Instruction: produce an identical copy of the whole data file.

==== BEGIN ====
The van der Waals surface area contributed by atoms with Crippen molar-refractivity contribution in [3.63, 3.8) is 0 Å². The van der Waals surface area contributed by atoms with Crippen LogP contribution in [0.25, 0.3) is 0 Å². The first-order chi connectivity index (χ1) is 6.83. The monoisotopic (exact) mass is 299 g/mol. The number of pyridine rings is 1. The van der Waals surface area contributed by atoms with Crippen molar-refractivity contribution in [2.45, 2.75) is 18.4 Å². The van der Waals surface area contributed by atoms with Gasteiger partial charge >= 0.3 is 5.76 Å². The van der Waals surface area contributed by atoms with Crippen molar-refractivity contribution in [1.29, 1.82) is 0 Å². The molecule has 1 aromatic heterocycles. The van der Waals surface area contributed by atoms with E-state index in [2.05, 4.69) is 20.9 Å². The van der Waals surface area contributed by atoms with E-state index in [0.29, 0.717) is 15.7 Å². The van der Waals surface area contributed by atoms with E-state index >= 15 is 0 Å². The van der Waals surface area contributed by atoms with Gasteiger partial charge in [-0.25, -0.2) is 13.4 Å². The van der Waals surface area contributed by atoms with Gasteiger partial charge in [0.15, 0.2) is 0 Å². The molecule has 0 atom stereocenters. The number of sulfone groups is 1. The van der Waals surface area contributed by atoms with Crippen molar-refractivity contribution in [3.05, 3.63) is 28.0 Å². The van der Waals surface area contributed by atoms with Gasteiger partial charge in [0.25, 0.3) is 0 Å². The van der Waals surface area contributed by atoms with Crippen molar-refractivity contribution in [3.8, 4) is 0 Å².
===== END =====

The van der Waals surface area contributed by atoms with Crippen molar-refractivity contribution in [3.63, 3.8) is 0 Å². The van der Waals surface area contributed by atoms with Crippen LogP contribution in [0.25, 0.3) is 0 Å². The first-order chi connectivity index (χ1) is 6.83. The monoisotopic (exact) mass is 299 g/mol. The number of pyridine rings is 1. The van der Waals surface area contributed by atoms with Crippen molar-refractivity contribution in [2.45, 2.75) is 18.4 Å². The van der Waals surface area contributed by atoms with Gasteiger partial charge >= 0.3 is 5.76 Å². The van der Waals surface area contributed by atoms with Crippen molar-refractivity contribution in [1.29, 1.82) is 0 Å². The molecule has 1 aromatic heterocycles. The van der Waals surface area contributed by atoms with E-state index in [2.05, 4.69) is 20.9 Å². The van der Waals surface area contributed by atoms with E-state index in [0.29, 0.717) is 15.7 Å². The van der Waals surface area contributed by atoms with E-state index >= 15 is 0 Å². The van der Waals surface area contributed by atoms with Gasteiger partial charge in [-0.25, -0.2) is 13.4 Å². The van der Waals surface area contributed by atoms with Gasteiger partial charge in [0.15, 0.2) is 0 Å². The molecule has 0 atom stereocenters. The number of sulfone groups is 1. The van der Waals surface area contributed by atoms with Crippen molar-refractivity contribution in [3.05, 3.63) is 28.0 Å². The van der Waals surface area contributed by atoms with Gasteiger partial charge in [0.25, 0.3) is 0 Å². The van der Waals surface area contributed by atoms with Crippen molar-refractivity contribution in [3.8, 4) is 0 Å².